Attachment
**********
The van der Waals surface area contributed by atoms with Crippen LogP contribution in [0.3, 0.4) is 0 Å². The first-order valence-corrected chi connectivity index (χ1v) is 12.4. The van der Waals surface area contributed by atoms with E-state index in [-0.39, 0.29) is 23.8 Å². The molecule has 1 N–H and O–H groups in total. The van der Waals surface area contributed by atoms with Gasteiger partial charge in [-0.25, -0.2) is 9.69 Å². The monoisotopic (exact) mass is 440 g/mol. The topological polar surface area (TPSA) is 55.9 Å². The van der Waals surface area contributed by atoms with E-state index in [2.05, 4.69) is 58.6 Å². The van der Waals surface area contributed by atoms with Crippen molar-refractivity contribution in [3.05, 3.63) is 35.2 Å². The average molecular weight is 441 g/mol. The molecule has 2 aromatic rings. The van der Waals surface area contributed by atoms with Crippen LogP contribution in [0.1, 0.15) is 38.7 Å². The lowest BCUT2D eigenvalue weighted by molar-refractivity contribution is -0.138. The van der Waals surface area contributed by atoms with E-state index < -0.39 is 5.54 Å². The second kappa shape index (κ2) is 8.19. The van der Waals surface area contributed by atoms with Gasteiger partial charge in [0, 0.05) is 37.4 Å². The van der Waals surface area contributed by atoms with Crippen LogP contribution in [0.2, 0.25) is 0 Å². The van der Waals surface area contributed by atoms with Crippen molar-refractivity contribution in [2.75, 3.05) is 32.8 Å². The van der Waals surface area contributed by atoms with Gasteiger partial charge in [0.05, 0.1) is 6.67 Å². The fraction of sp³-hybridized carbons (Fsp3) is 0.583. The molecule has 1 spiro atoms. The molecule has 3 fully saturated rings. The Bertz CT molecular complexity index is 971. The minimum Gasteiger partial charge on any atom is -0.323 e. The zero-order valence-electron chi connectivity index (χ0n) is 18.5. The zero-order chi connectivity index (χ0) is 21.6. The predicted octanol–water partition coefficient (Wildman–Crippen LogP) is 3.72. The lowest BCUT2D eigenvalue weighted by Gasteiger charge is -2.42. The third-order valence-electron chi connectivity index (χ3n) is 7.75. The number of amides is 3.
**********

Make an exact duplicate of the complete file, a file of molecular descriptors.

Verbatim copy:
The van der Waals surface area contributed by atoms with Crippen LogP contribution in [0.3, 0.4) is 0 Å². The first-order valence-corrected chi connectivity index (χ1v) is 12.4. The van der Waals surface area contributed by atoms with E-state index in [-0.39, 0.29) is 23.8 Å². The molecule has 1 N–H and O–H groups in total. The van der Waals surface area contributed by atoms with Gasteiger partial charge in [-0.25, -0.2) is 9.69 Å². The monoisotopic (exact) mass is 440 g/mol. The topological polar surface area (TPSA) is 55.9 Å². The van der Waals surface area contributed by atoms with E-state index in [2.05, 4.69) is 58.6 Å². The van der Waals surface area contributed by atoms with Crippen molar-refractivity contribution in [3.05, 3.63) is 35.2 Å². The average molecular weight is 441 g/mol. The molecule has 2 aromatic rings. The van der Waals surface area contributed by atoms with Crippen LogP contribution in [0.1, 0.15) is 38.7 Å². The lowest BCUT2D eigenvalue weighted by molar-refractivity contribution is -0.138. The van der Waals surface area contributed by atoms with E-state index < -0.39 is 5.54 Å². The second kappa shape index (κ2) is 8.19. The van der Waals surface area contributed by atoms with Gasteiger partial charge in [0, 0.05) is 37.4 Å². The van der Waals surface area contributed by atoms with Crippen LogP contribution in [0.2, 0.25) is 0 Å². The van der Waals surface area contributed by atoms with Crippen molar-refractivity contribution in [2.75, 3.05) is 32.8 Å². The van der Waals surface area contributed by atoms with Gasteiger partial charge in [0.05, 0.1) is 6.67 Å². The fraction of sp³-hybridized carbons (Fsp3) is 0.583. The molecule has 1 spiro atoms. The molecule has 3 fully saturated rings. The Bertz CT molecular complexity index is 971. The minimum Gasteiger partial charge on any atom is -0.323 e. The zero-order valence-electron chi connectivity index (χ0n) is 18.5. The zero-order chi connectivity index (χ0) is 21.6. The predicted octanol–water partition coefficient (Wildman–Crippen LogP) is 3.72. The lowest BCUT2D eigenvalue weighted by Gasteiger charge is -2.42. The third-order valence-electron chi connectivity index (χ3n) is 7.75. The number of amides is 3.